Several explosions were heard near a radical mosque besieged by security forces in the Pakistani capital Thursday, hours after its top cleric was captured trying to sneak out of the complex under a woman's burqa.

It was not immediately clear what caused a series of heavy blasts which lit up the sky near Islamabad's Lal Masjid, or Red Mosque, before dawn on Thursday. Troops ringing the mosque pushed reporters far back from the area as gunfire broke out.

• Click here for photos of the mosque siege.

Farooq Anwar, a city police official, said security forces responded to shots fired from the mosque compound, but he had few details. Police were using loudspeakers to urge the militants to surrender, he said.

President Gen. Pervez Musharraf deployed the army Wednesday to subdue militants holed up in the mosque, whose clerics have defied the government for months with a drive to impose a Taliban-style version of Islamic law in the city.

The tensions had erupted into a daylong battle on Tuesday between security forces and students — some of whom were heavily armed and masked. Officials have reported at least 16 people killed and scores injured.

The government on Wednesday ordered the militants to lay down their arms and surrender, and hundreds, mainly male and female students from the mosque's madrassas, or religious schools, obeyed the call, streaming from the compounds into the relieved arms of worried relatives.

A security official, who spoke on condition of anonymity because he was not authorized to talk to the media, said authorities captured the mosque's top cleric, Maulana Abdul Aziz, on Wednesday evening after a female police officer checking women fleeing the area tried to search his body, which was concealed by a full-length black burqa.

The officer began shouting "This is not a woman," the official said, prompting male officers to seize him. "The suspect later turned out to be the mosque's chief cleric," the official said.

An AP Television News cameraman saw plainclothes police bundling the gray-bearded cleric into the back of a car, which sped away.

"They have no options but to surrender," said Javed Iqbal Cheema, a government spokesman. "The government is not into dialogue with these clerics."

The mosque's deputy leader, Abdul Rashid Ghazi, said earlier in the day that he was prepared to talk with the government, but added, "We will continue to defend ourselves."

The city's deputy administrator, Chaudhry Mohammed Ali, said more than 1,000 had surrendered. All women and children will be granted amnesty, but males involved in killings and other crimes as well as top mosque leaders will face legal action, said Deputy Information Minister Tariq Azim.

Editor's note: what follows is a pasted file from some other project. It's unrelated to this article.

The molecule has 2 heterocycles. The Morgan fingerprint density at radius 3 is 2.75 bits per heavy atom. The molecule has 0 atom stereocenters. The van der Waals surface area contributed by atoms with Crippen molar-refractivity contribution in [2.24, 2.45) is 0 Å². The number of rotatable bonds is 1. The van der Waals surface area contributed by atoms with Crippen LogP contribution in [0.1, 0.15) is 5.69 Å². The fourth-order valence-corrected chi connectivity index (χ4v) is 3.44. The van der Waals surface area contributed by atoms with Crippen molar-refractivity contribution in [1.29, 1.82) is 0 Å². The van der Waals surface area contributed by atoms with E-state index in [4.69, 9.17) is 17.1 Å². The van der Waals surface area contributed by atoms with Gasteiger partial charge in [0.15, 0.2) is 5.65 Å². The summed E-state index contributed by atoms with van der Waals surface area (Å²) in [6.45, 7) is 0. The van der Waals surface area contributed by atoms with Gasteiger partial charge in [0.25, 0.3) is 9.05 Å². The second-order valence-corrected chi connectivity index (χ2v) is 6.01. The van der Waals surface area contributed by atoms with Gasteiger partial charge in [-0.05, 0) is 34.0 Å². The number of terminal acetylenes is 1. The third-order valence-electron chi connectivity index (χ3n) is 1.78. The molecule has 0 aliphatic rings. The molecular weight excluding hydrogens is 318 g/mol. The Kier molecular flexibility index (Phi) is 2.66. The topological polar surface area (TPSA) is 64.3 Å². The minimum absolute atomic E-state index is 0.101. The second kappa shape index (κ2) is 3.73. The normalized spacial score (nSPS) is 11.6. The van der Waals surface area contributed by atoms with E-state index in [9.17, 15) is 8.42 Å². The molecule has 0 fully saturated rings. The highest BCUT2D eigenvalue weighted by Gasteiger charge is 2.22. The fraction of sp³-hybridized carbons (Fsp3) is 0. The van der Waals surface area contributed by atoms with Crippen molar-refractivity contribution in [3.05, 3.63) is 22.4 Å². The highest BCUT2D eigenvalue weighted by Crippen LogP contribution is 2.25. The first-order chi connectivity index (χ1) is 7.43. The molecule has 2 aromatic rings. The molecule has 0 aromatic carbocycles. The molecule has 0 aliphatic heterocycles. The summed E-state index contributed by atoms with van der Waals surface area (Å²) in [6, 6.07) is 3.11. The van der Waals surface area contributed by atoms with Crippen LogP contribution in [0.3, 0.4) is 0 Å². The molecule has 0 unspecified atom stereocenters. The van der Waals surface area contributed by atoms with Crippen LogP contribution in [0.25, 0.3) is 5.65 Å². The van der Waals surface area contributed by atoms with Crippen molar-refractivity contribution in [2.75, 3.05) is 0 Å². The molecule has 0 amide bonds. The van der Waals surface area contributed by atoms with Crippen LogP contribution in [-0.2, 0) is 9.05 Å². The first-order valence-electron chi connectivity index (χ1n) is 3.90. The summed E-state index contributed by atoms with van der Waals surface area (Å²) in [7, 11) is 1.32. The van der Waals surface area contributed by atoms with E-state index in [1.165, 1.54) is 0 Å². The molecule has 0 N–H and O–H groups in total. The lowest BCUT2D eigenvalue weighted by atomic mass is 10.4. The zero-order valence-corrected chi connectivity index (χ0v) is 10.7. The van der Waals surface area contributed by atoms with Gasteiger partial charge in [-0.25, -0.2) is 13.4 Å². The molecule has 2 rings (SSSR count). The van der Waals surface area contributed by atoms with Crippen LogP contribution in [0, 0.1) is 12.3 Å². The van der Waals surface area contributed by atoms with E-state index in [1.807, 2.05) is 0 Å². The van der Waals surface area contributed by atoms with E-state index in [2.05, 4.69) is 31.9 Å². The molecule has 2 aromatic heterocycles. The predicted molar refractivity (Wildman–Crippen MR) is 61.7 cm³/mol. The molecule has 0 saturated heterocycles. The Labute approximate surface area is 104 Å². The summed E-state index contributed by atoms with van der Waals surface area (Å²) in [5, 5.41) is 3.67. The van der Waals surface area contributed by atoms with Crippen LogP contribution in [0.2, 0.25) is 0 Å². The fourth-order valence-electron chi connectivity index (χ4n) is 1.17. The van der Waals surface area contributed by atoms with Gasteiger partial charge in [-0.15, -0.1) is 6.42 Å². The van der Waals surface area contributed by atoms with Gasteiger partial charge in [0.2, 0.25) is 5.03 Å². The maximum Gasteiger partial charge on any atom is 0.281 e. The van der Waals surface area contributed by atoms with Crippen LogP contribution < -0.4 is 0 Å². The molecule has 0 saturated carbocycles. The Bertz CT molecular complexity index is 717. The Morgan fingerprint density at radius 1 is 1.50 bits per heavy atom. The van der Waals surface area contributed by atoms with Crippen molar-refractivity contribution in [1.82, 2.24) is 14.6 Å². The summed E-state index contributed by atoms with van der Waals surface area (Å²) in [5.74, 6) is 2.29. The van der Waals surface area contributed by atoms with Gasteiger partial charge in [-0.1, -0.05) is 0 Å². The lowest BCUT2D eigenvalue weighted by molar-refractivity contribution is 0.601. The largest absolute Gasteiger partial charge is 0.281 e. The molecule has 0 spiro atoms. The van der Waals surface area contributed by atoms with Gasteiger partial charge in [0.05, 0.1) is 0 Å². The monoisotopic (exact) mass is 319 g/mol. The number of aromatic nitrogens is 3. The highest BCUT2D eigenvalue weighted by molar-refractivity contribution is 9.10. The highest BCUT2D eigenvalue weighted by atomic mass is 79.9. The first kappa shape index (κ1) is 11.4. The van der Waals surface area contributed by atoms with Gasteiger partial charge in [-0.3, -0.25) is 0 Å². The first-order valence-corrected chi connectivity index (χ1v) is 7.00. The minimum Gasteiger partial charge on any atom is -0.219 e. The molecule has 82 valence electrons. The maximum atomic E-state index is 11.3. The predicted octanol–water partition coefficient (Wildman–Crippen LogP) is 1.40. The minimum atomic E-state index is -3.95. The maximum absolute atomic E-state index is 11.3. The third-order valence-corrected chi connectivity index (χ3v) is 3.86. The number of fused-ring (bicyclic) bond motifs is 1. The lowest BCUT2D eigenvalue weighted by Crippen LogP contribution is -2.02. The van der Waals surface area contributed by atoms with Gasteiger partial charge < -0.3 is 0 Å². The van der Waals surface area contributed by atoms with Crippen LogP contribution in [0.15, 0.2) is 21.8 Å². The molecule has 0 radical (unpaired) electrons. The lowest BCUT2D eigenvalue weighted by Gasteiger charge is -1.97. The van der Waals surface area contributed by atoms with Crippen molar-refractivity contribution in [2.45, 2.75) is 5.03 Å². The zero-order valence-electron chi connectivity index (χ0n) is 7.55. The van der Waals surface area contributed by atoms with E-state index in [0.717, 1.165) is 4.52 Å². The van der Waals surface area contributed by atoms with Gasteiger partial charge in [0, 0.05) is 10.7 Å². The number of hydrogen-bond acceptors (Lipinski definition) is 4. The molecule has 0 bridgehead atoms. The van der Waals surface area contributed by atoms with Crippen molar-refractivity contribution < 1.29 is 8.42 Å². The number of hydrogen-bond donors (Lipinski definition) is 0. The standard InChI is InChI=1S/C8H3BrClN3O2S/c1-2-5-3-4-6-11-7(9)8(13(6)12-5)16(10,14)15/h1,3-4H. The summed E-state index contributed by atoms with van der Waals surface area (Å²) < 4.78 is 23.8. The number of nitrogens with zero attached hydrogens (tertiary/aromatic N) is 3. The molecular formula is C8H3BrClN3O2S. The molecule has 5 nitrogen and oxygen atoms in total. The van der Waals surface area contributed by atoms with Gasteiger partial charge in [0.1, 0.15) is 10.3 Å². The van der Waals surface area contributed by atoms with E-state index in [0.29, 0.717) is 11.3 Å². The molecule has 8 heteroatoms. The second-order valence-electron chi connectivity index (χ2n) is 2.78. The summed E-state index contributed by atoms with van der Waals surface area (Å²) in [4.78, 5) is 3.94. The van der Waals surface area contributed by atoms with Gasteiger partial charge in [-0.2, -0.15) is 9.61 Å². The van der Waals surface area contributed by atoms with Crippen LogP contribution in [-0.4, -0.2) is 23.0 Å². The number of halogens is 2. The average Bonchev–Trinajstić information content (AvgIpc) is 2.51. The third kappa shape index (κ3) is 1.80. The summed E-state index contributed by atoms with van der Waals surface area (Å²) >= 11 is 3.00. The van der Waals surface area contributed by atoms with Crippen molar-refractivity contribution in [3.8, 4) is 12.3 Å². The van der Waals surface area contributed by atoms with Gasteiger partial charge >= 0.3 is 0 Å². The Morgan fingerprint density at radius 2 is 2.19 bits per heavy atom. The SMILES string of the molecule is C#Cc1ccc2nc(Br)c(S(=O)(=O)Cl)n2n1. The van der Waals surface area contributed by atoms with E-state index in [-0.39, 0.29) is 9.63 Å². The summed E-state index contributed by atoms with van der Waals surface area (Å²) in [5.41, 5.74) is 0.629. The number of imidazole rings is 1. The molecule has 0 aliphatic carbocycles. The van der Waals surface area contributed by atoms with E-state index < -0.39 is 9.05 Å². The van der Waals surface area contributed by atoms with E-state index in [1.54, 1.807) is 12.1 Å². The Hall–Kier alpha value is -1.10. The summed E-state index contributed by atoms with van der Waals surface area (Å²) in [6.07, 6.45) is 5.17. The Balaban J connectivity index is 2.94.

Minister of Information Mohammed Ali Durrani said there could be "a few hundred" or more people remaining inside the mosque complex. It was unclear how many were militants.

One who decided to give up, 15-year-old Maryam Qayyeum, said those who stayed in the seminary "only want martyrdom."

"They are happy," she said. "They don't want to go home."

Qayyeum said mosque leaders were not trying to stop students from giving up. But her mother, who had come to take her home said, "They are making speeches. They want to incite them."

Johar Ali, 20, who had come to the mosque to support the militants several days ago, said there were still hundreds inside. But Ali did not report seeing any suicide bombers, who the mosque leaders claimed were ready to launch attacks.

A senior government spokesman, Anwar Mahmood, said 16 people were killed Tuesday, though he declined to give a breakdown of the victims. Earlier, the government said they had included militants, innocent bystanders, a journalist and members of the security forces.

Ghazi told The Associated Press that 20 of his students had been killed by security forces, including two young men climbing to the top of the mosque for prayers Wednesday.

A young woman was also shot and wounded on the roof of the women's seminary, he said. "She was shot by sniper fire. They are shooting directly at us," he said in a telephone interview.

In the past six months, the clerics have challenged the government by sending students from the mosque to kidnap alleged prostitutes and police in an anti-vice campaign.

The bloodshed has added to a sense of crisis in Pakistan, where Musharraf — a major ally of U.S. President George W. Bush — already faces emboldened militants near the Afghan border and a pro-democracy movement triggered by his botched attempt to fire the country's chief justice.

The mosque siege has sparked street protests in several other cities organized by radical religious parties.

On Wednesday, officials said a suicide car bomber rammed a vehicle into a Pakistan army convoy near the Afghan border, killing five soldiers and five civilians. In northwestern Pakistan, unidentified assailants fired a rocket at a police station, killing one officer and wounding four, and an explosive killed four people and injured two district officials.

It was not known if the incidents were linked to the mosque crisis.

• Click here for photos of the mosque siege.